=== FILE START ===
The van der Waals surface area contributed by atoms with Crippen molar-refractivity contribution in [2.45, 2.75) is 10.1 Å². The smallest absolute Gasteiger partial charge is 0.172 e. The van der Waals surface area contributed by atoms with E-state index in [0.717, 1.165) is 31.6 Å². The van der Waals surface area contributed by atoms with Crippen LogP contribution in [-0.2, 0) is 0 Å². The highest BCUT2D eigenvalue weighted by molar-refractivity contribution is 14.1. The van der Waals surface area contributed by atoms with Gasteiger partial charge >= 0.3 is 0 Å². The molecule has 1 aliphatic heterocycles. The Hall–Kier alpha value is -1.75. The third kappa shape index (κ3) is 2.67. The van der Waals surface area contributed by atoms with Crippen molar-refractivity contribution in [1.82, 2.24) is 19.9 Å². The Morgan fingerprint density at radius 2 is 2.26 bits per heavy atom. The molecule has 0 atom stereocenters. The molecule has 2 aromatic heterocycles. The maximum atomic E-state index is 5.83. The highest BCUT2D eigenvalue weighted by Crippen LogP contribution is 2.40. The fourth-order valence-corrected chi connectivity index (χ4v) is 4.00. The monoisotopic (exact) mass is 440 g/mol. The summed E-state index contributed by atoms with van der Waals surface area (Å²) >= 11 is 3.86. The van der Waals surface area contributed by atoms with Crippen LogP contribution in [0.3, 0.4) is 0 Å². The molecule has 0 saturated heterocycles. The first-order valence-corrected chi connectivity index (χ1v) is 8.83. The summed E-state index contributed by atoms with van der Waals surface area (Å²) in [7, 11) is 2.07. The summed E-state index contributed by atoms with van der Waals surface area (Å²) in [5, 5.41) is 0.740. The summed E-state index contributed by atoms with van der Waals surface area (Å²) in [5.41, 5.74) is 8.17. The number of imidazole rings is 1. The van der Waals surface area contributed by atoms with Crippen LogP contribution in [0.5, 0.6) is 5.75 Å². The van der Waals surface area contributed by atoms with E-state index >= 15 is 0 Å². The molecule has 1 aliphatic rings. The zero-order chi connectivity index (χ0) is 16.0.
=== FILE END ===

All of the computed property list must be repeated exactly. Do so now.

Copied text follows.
The van der Waals surface area contributed by atoms with Crippen molar-refractivity contribution in [2.45, 2.75) is 10.1 Å². The smallest absolute Gasteiger partial charge is 0.172 e. The van der Waals surface area contributed by atoms with E-state index in [0.717, 1.165) is 31.6 Å². The van der Waals surface area contributed by atoms with Crippen LogP contribution in [-0.2, 0) is 0 Å². The highest BCUT2D eigenvalue weighted by molar-refractivity contribution is 14.1. The van der Waals surface area contributed by atoms with Gasteiger partial charge >= 0.3 is 0 Å². The molecule has 1 aliphatic heterocycles. The Hall–Kier alpha value is -1.75. The third kappa shape index (κ3) is 2.67. The van der Waals surface area contributed by atoms with Crippen molar-refractivity contribution in [1.82, 2.24) is 19.9 Å². The Morgan fingerprint density at radius 2 is 2.26 bits per heavy atom. The molecule has 0 atom stereocenters. The molecule has 2 aromatic heterocycles. The maximum atomic E-state index is 5.83. The highest BCUT2D eigenvalue weighted by Crippen LogP contribution is 2.40. The fourth-order valence-corrected chi connectivity index (χ4v) is 4.00. The monoisotopic (exact) mass is 440 g/mol. The summed E-state index contributed by atoms with van der Waals surface area (Å²) >= 11 is 3.86. The van der Waals surface area contributed by atoms with Crippen LogP contribution in [0.3, 0.4) is 0 Å². The molecule has 0 saturated heterocycles. The first-order valence-corrected chi connectivity index (χ1v) is 8.83. The summed E-state index contributed by atoms with van der Waals surface area (Å²) in [7, 11) is 2.07. The summed E-state index contributed by atoms with van der Waals surface area (Å²) in [5, 5.41) is 0.740. The summed E-state index contributed by atoms with van der Waals surface area (Å²) in [5.41, 5.74) is 8.17. The number of imidazole rings is 1. The van der Waals surface area contributed by atoms with Crippen LogP contribution in [0.5, 0.6) is 5.75 Å². The van der Waals surface area contributed by atoms with E-state index >= 15 is 0 Å². The molecule has 1 aliphatic rings. The zero-order chi connectivity index (χ0) is 16.0.